Like Mazda and Hyundai, Kia forgoes the turbo engine route at the bottom and middle of the Stonic range in order to achieve a lower price point, meaning it is possible to buy a base Stonic S manual from $21,490, or $22,990 driveaway for the foreseeable future.
Our Sport Auto is $25,990 driveaway – saving about $3800 on on-road costs depending on where you live in Australia – making it compelling value given what’s included – we’re talking push button start, satellite navigation, powered folding mirrors, audio control-mounted/leather-trimmed steering wheel and 17-inch alloy wheels.
That’s on top of the base S’ autonomous emergency braking (AEB) with pedestrian and cyclist detection, forward collision warning, driver attention alert, lane following assist and six airbags, as well as an 8.0-inch touchscreen with reverse camera and multi-device Bluetooth capability, cruise control, auto on/off headlights, rear parking sensors and seven-year/unlimited kilometre warranty.
Strangely, though, the wireless Apple CarPlay/Android Auto standard in the S becomes wired for Sport and high-grade GT-Line. At least the latter adds a body kit, imitation leather upholstery, climate control, privacy glass, auto-dimming mirror, LED lighting, and a sunroof or two-tone paint job for its $4K premium.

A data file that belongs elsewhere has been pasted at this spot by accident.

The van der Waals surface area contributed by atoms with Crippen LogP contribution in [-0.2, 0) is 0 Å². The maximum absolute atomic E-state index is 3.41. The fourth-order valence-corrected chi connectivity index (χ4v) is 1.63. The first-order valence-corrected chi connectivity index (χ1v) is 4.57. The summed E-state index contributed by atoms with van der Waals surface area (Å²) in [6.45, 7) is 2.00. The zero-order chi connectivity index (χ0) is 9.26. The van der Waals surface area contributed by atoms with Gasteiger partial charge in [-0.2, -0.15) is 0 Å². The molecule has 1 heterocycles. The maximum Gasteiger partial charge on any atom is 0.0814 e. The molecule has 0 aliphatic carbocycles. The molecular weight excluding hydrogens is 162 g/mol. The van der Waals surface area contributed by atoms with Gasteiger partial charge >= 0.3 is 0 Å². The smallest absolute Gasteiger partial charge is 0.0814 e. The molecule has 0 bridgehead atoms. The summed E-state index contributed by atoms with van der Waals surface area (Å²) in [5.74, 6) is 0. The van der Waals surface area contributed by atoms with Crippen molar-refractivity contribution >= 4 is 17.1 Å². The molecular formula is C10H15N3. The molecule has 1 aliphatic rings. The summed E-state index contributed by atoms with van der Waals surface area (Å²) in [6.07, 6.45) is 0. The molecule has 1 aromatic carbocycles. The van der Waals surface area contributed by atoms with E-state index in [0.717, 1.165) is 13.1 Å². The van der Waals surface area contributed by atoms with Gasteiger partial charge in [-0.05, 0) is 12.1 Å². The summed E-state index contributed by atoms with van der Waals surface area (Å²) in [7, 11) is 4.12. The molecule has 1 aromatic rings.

Oh, and a 74kW/172Nm 1.0-litre three-cylinder turbo petrol engine and seven-speed dual-clutch transmission in lieu of a 74kW/133Nm 1.4-litre naturally-aspirated four-pot unit with a six-speed auto. That’s a biggie. Metallic on all grades costs another $520.
So, is our $26K-driveaway Stonic Sport auto good value? Yes, markedly so, though there are one or two qualifications.
Nowadays sourced out of Japan instead of Thailand, the equipment-equivalent CX-3 is the Maxx Sport from $26,890 before on-road costs (ORC), but the mid-spec Kia’s cost-equivalent is the base Neo Sport (from $24,890 +ORC). But things get complicated, because while the latter misses out on all that cabin space, sat-nav, alloy wheels, leather wheel and two years of extra warranty, its standard 110kW/195Nm 2.0-litre engine/auto combo brings a h-u-g-e performance advantage. Stop/start is also included to help save fuel.
The base Yaris Cross GX from $26,990 +ORC with the 88kW/145Nm 1.5-litre three-cylinder atmo engine and CVT auto is roughly $5000 more expensive than the better-specified but less powerful (and not as spacious) Stonic Sport, while – against the circa-$26,200 driveaway base Venue powered by a 90kW/151Nm 1.6-litre four-cylinder atmo auto, the Stonic is larger and roomier but has a smaller engine. The Kia also beats both for warranty too.
Things certainly are looking super-Stonic for the Sport.